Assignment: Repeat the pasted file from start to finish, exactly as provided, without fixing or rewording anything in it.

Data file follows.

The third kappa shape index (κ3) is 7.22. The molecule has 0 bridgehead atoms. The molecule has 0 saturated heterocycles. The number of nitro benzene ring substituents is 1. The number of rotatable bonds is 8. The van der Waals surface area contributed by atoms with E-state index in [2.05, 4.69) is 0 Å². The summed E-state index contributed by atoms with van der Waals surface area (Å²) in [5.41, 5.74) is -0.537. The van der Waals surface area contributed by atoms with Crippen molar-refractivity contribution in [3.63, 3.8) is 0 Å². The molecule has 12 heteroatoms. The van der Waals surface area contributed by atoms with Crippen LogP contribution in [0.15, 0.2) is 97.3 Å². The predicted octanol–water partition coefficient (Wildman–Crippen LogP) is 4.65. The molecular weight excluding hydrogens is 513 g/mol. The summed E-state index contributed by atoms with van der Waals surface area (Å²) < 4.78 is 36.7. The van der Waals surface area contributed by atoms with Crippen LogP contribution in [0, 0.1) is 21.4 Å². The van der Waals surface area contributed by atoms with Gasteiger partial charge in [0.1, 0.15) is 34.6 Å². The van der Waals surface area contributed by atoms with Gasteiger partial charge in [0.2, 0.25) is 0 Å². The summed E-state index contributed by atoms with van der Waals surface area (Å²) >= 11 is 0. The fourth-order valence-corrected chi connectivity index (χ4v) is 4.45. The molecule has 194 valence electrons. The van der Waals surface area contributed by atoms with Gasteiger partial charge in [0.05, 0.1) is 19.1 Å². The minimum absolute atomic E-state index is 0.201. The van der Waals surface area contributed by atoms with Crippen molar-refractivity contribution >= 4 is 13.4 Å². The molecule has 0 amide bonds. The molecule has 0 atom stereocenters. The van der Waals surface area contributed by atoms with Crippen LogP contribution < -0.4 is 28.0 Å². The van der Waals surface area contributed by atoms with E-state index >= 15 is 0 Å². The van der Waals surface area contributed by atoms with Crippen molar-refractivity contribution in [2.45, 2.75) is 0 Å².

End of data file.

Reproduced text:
The third kappa shape index (κ3) is 7.22. The molecule has 0 bridgehead atoms. The molecule has 0 saturated heterocycles. The number of nitro benzene ring substituents is 1. The number of rotatable bonds is 8. The van der Waals surface area contributed by atoms with E-state index in [2.05, 4.69) is 0 Å². The summed E-state index contributed by atoms with van der Waals surface area (Å²) in [5.41, 5.74) is -0.537. The van der Waals surface area contributed by atoms with Crippen molar-refractivity contribution in [3.63, 3.8) is 0 Å². The molecule has 12 heteroatoms. The van der Waals surface area contributed by atoms with Crippen LogP contribution in [0.15, 0.2) is 97.3 Å². The predicted octanol–water partition coefficient (Wildman–Crippen LogP) is 4.65. The molecular weight excluding hydrogens is 513 g/mol. The summed E-state index contributed by atoms with van der Waals surface area (Å²) < 4.78 is 36.7. The van der Waals surface area contributed by atoms with Crippen LogP contribution in [0, 0.1) is 21.4 Å². The van der Waals surface area contributed by atoms with Gasteiger partial charge in [0.1, 0.15) is 34.6 Å². The van der Waals surface area contributed by atoms with Gasteiger partial charge in [0.2, 0.25) is 0 Å². The summed E-state index contributed by atoms with van der Waals surface area (Å²) >= 11 is 0. The fourth-order valence-corrected chi connectivity index (χ4v) is 4.45. The molecule has 194 valence electrons. The van der Waals surface area contributed by atoms with Gasteiger partial charge in [0.05, 0.1) is 19.1 Å². The minimum absolute atomic E-state index is 0.201. The van der Waals surface area contributed by atoms with Crippen molar-refractivity contribution >= 4 is 13.4 Å². The molecule has 0 amide bonds. The molecule has 0 atom stereocenters. The van der Waals surface area contributed by atoms with Crippen LogP contribution < -0.4 is 28.0 Å². The van der Waals surface area contributed by atoms with E-state index >= 15 is 0 Å². The van der Waals surface area contributed by atoms with Crippen molar-refractivity contribution in [2.45, 2.75) is 0 Å².